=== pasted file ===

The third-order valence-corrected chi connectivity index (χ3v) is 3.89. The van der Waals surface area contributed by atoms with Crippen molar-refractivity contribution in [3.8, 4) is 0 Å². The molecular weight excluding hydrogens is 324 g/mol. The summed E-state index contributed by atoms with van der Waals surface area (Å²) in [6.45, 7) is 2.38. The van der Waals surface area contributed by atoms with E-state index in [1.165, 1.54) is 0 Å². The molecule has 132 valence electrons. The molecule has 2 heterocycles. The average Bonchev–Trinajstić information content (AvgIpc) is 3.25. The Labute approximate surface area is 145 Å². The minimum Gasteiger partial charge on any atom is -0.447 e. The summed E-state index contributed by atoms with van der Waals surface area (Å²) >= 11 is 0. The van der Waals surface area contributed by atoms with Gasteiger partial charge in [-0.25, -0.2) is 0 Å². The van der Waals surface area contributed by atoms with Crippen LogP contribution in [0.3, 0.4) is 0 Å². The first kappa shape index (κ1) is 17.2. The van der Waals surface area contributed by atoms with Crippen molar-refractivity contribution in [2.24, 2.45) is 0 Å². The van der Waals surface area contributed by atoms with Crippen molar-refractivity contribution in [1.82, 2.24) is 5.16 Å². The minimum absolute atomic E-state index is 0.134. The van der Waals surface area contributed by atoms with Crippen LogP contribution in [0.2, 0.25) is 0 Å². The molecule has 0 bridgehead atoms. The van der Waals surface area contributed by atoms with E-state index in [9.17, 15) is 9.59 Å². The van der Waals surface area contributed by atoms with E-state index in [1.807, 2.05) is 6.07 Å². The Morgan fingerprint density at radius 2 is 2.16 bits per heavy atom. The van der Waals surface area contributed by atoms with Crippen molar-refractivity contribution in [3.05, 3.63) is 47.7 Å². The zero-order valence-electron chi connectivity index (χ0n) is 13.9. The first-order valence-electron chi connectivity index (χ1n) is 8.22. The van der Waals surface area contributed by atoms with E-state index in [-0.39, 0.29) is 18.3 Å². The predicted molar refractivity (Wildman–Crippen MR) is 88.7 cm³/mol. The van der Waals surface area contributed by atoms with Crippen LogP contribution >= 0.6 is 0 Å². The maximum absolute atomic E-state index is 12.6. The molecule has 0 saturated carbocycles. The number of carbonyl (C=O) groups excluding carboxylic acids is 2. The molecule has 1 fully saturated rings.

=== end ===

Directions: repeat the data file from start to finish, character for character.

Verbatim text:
The third-order valence-corrected chi connectivity index (χ3v) is 3.89. The van der Waals surface area contributed by atoms with Crippen molar-refractivity contribution in [3.8, 4) is 0 Å². The molecular weight excluding hydrogens is 324 g/mol. The summed E-state index contributed by atoms with van der Waals surface area (Å²) in [6.45, 7) is 2.38. The van der Waals surface area contributed by atoms with E-state index in [1.165, 1.54) is 0 Å². The molecule has 132 valence electrons. The molecule has 2 heterocycles. The average Bonchev–Trinajstić information content (AvgIpc) is 3.25. The Labute approximate surface area is 145 Å². The minimum Gasteiger partial charge on any atom is -0.447 e. The summed E-state index contributed by atoms with van der Waals surface area (Å²) >= 11 is 0. The van der Waals surface area contributed by atoms with Gasteiger partial charge in [-0.25, -0.2) is 0 Å². The van der Waals surface area contributed by atoms with Crippen LogP contribution in [0.3, 0.4) is 0 Å². The first kappa shape index (κ1) is 17.2. The van der Waals surface area contributed by atoms with Crippen molar-refractivity contribution in [2.24, 2.45) is 0 Å². The van der Waals surface area contributed by atoms with Crippen molar-refractivity contribution in [1.82, 2.24) is 5.16 Å². The minimum absolute atomic E-state index is 0.134. The van der Waals surface area contributed by atoms with Crippen LogP contribution in [0.2, 0.25) is 0 Å². The molecule has 0 bridgehead atoms. The van der Waals surface area contributed by atoms with E-state index in [9.17, 15) is 9.59 Å². The van der Waals surface area contributed by atoms with E-state index in [1.807, 2.05) is 6.07 Å². The Morgan fingerprint density at radius 2 is 2.16 bits per heavy atom. The van der Waals surface area contributed by atoms with Crippen molar-refractivity contribution in [3.05, 3.63) is 47.7 Å². The zero-order valence-electron chi connectivity index (χ0n) is 13.9. The first-order valence-electron chi connectivity index (χ1n) is 8.22. The van der Waals surface area contributed by atoms with E-state index in [-0.39, 0.29) is 18.3 Å². The predicted molar refractivity (Wildman–Crippen MR) is 88.7 cm³/mol. The van der Waals surface area contributed by atoms with Crippen LogP contribution >= 0.6 is 0 Å². The maximum absolute atomic E-state index is 12.6. The molecule has 0 saturated carbocycles. The number of carbonyl (C=O) groups excluding carboxylic acids is 2. The molecule has 1 fully saturated rings.